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2c674647 1package Encode;
51ef4e11 2use strict;
2c674647 3
b8a524e9 4our $VERSION = '0.02';
2c674647
JH
5
6require DynaLoader;
7require Exporter;
8
51ef4e11 9our @ISA = qw(Exporter DynaLoader);
2c674647 10
4411f3b6 11# Public, encouraged API is exported by default
51ef4e11 12our @EXPORT = qw (
4411f3b6
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13 encode
14 decode
15 encode_utf8
16 decode_utf8
17 find_encoding
51ef4e11 18 encodings
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19);
20
51ef4e11 21our @EXPORT_OK =
2c674647 22 qw(
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23 define_encoding
24 define_alias
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25 from_to
26 is_utf8
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27 is_8bit
28 is_16bit
a12c0f56
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29 utf8_upgrade
30 utf8_downgrade
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31 _utf8_on
32 _utf8_off
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33 );
34
35bootstrap Encode ();
36
4411f3b6 37# Documentation moved after __END__ for speed - NI-S
2c674647 38
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39use Carp;
40
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41# Make a %encoding package variable to allow a certain amount of cheating
42our %encoding;
43my @alias; # ordered matching list
44my %alias; # cached known aliases
f7ac3676 45
6d6a7c8d
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46 # 0 1 2 3 4 5 6 7 8 9 10
47our @latin2iso_num = ( 0, 1, 2, 3, 4, 9, 10, 13, 14, 15, 16 );
48
f7ac3676
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49our %winlatin2cp = (
50 'Latin1' => 1252,
51 'Latin2' => 1250,
52 'Cyrillic' => 1251,
53 'Baltic' => 1257,
54 'Greek' => 1253,
55 'Turkish' => 1254,
56 'Hebrew' => 1255,
57 'Arabic' => 1256,
58 'Baltic' => 1257,
59 'Vietnamese' => 1258,
60 );
5345d506 61
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62sub encodings
63{
64 my ($class) = @_;
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65 return keys %encoding;
66}
67
68sub findAlias
69{
70 my $class = shift;
71 local $_ = shift;
72 unless (exists $alias{$_})
656753f8 73 {
51ef4e11 74 for (my $i=0; $i < @alias; $i += 2)
656753f8 75 {
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76 my $alias = $alias[$i];
77 my $val = $alias[$i+1];
78 my $new;
79 if (ref($alias) eq 'Regexp' && $_ =~ $alias)
5345d506 80 {
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81 $new = eval $val;
82 }
83 elsif (ref($alias) eq 'CODE')
84 {
85 $new = &{$alias}($val)
86 }
5ad8ef52 87 elsif (lc($_) eq lc($alias))
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88 {
89 $new = $val;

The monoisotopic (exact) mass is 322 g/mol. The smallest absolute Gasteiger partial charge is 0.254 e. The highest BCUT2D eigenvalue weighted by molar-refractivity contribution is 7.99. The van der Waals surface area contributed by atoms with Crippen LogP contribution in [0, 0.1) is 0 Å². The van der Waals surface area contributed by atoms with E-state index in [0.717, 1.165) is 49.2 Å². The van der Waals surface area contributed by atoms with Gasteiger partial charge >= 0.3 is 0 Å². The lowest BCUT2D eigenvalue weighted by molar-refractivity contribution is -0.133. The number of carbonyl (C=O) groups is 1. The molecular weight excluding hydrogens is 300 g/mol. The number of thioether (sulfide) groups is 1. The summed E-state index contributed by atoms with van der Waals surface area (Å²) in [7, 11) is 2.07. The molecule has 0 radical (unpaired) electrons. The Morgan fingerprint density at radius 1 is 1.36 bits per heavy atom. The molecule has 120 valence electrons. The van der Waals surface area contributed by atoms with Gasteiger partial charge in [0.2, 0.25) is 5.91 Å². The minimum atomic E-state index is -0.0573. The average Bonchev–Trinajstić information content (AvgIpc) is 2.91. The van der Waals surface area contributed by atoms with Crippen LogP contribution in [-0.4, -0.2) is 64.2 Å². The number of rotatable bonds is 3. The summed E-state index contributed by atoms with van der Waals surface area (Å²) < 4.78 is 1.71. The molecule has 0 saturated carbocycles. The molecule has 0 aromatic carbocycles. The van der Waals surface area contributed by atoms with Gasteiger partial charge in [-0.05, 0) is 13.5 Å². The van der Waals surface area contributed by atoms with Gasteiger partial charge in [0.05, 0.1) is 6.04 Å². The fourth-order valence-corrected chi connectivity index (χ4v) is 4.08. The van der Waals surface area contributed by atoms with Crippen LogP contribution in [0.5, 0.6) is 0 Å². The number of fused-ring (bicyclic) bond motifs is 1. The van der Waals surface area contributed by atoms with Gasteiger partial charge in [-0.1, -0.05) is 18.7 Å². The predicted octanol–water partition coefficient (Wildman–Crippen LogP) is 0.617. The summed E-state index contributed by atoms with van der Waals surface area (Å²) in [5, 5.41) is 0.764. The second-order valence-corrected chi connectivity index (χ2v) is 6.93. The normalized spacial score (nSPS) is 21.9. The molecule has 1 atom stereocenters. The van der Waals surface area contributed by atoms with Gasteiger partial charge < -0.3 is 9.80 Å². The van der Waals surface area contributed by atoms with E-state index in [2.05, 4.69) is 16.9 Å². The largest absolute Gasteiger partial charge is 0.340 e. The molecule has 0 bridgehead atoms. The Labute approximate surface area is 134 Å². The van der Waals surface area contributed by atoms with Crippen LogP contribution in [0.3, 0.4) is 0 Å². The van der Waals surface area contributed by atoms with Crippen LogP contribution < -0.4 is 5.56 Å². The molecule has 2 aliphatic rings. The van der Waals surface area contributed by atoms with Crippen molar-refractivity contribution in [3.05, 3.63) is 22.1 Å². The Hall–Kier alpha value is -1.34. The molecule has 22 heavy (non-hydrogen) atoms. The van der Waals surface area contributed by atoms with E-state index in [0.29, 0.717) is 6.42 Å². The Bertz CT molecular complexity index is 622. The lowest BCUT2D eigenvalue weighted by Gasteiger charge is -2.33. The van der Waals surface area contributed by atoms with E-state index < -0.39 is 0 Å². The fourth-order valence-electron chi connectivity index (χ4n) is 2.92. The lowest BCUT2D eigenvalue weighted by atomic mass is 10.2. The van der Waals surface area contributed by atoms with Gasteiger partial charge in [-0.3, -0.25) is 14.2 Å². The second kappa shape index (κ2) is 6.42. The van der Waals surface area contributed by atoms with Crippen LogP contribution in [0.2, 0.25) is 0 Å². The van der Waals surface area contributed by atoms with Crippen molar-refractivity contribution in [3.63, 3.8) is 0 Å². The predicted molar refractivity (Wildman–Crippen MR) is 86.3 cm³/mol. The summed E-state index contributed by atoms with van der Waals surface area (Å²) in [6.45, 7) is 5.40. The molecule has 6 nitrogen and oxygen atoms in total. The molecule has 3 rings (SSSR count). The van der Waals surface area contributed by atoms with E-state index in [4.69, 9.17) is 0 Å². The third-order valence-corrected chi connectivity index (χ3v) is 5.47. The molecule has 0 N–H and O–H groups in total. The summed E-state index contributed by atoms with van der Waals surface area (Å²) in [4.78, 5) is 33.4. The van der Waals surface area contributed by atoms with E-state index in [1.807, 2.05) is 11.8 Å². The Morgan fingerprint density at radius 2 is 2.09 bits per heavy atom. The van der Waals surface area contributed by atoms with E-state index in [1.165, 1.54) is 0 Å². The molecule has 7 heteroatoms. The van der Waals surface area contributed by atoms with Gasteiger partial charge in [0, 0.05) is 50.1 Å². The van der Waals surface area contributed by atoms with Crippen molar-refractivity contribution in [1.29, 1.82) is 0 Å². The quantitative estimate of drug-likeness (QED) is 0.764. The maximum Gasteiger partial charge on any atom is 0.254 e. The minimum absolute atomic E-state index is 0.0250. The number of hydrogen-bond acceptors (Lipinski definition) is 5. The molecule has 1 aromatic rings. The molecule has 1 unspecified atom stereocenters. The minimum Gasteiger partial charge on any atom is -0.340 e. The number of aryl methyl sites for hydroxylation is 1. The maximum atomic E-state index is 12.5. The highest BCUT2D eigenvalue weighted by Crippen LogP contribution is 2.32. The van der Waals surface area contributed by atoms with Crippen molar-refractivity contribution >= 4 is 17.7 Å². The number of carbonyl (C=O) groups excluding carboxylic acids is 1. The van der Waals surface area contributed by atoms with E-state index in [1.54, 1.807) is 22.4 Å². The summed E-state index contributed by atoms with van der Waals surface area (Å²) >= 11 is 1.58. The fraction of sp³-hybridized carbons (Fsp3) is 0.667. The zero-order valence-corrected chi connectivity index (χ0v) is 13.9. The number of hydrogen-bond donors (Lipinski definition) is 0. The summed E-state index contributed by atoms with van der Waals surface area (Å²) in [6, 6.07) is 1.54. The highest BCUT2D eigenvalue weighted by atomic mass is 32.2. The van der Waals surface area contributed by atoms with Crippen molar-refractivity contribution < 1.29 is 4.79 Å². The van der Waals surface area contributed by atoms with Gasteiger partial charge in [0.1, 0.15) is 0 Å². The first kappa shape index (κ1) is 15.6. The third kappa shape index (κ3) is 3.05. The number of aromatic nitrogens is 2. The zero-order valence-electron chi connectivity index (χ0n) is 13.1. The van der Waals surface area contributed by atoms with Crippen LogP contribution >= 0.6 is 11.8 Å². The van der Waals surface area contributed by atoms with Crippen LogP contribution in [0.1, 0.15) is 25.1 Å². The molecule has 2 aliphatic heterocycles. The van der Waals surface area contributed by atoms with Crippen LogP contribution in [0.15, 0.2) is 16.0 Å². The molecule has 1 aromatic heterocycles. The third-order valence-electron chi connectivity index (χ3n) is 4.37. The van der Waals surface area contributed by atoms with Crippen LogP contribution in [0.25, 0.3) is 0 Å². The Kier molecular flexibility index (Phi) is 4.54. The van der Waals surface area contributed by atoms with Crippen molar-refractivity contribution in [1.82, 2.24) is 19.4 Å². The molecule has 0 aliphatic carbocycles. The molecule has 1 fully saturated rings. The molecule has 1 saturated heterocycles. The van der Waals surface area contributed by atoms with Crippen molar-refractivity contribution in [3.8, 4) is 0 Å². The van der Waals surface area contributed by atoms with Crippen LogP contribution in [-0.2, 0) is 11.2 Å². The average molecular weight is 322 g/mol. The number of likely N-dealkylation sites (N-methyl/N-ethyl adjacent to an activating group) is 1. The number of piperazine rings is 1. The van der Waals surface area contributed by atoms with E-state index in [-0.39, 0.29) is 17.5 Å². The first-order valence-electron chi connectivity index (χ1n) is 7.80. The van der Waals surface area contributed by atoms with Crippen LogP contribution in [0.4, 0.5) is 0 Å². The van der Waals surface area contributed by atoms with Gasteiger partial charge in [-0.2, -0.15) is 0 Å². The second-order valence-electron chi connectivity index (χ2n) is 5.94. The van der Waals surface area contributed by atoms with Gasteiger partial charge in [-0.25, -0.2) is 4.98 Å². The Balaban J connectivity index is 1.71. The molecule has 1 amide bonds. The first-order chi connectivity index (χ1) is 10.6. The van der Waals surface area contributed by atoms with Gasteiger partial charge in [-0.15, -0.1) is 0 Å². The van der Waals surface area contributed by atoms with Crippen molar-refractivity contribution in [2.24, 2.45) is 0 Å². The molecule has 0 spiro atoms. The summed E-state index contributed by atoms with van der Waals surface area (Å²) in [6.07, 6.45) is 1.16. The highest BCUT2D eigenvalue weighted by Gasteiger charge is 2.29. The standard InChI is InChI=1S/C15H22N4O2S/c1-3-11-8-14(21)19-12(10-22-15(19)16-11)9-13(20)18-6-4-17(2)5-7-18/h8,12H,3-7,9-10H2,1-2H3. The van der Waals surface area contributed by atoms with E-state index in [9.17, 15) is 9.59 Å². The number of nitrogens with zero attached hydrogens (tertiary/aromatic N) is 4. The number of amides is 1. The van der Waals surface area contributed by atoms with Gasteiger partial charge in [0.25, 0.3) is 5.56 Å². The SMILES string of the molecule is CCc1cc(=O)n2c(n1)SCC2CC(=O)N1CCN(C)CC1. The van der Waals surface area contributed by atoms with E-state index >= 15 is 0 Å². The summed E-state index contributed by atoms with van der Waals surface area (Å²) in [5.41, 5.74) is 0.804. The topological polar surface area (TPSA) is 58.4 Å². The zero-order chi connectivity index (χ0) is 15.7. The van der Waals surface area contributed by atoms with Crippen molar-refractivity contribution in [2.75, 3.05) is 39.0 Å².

90 }
91 if (defined($new))
92 {
93 next if $new eq $_; # avoid (direct) recursion on bugs
94 my $enc = (ref($new)) ? $new : find_encoding($new);
95 if ($enc)
5345d506 96 {
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97 $alias{$_} = $enc;
98 last;
5345d506
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99 }
100 }
656753f8 101 }
5345d506 102 }
51ef4e11 103 return $alias{$_};
5345d506
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104}
105
51ef4e11 106sub define_alias
5345d506 107{
51ef4e11 108 while (@_)
5345d506 109 {
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110 my ($alias,$name) = splice(@_,0,2);
111 push(@alias, $alias => $name);
656753f8 112 }
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113}
114
016cb72c 115# Allow variants of iso-8859-1 etc.
d6089a2a 116define_alias( qr/^iso[-_]?(\d+)[-_](\d+)$/i => '"iso-$1-$2"' );
016cb72c 117
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118# At least HP-UX has these.
119define_alias( qr/^iso8859(\d+)$/i => '"iso-8859-$1"' );
120
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121# More HP stuff.
122define_alias( qr/^(?:hp-)?(arabic|greek|hebrew|kana|roman|thai|turkish)8$/i => '"${1}8"' );
123
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124# This is a font issue, not an encoding issue.
125# (The currency symbol of the Latin 1 upper half
126# has been redefined as the euro symbol.)
127define_alias( qr/^(.+)\@euro$/i => '"$1"' );
128
016cb72c 129# Allow latin-1 style names as well
7faf300d 130define_alias( qr/^(?:iso[-_]?)?latin[-_]?(\d+)$/i => '"iso-8859-$latin2iso_num[$1]"' );
016cb72c 131
f7ac3676 132# Allow winlatin1 style names as well
cf91068f 133define_alias( qr/^win(latin[12]|cyrillic|baltic|greek|turkish|hebrew|arabic|baltic|vietnamese)$/i => '"cp$winlatin2cp{\u$1}"' );
f7ac3676 134
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135# Common names for non-latin prefered MIME names
136define_alias( 'ascii' => 'US-ascii',
137 'cyrillic' => 'iso-8859-5',
138 'arabic' => 'iso-8859-6',
139 'greek' => 'iso-8859-7',
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140 'hebrew' => 'iso-8859-8',
141 'thai' => 'iso-8859-11',
142 'tis620' => 'iso-8859-11',
143 );
016cb72c 144
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145# At least AIX has IBM-NNN (surprisingly...) instead of cpNNN.
146define_alias( qr/^ibm[-_]?(\d\d\d\d?)$/i => '"cp$1"');
147
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148# Standardize on the dashed versions.
149define_alias( qr/^utf8$/i => 'utf-8' );
7faf300d 150define_alias( qr/^koi8r$/i => 'koi8-r' );
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151define_alias( qr/^koi8u$/i => 'koi8-u' );
152
153# TODO: HP-UX '8' encodings arabic8 greek8 hebrew8 kana8 thai8 turkish8
154# TODO: HP-UX '15' encodings japanese15 korean15 roi15
155# TODO: Cyrillic encoding ISO-IR-111 (useful?)
156# TODO: Chinese encodings GB18030 GBK Big5-HSKCS EUC-TW
157# TODO: Armenian encoding ARMSCII-8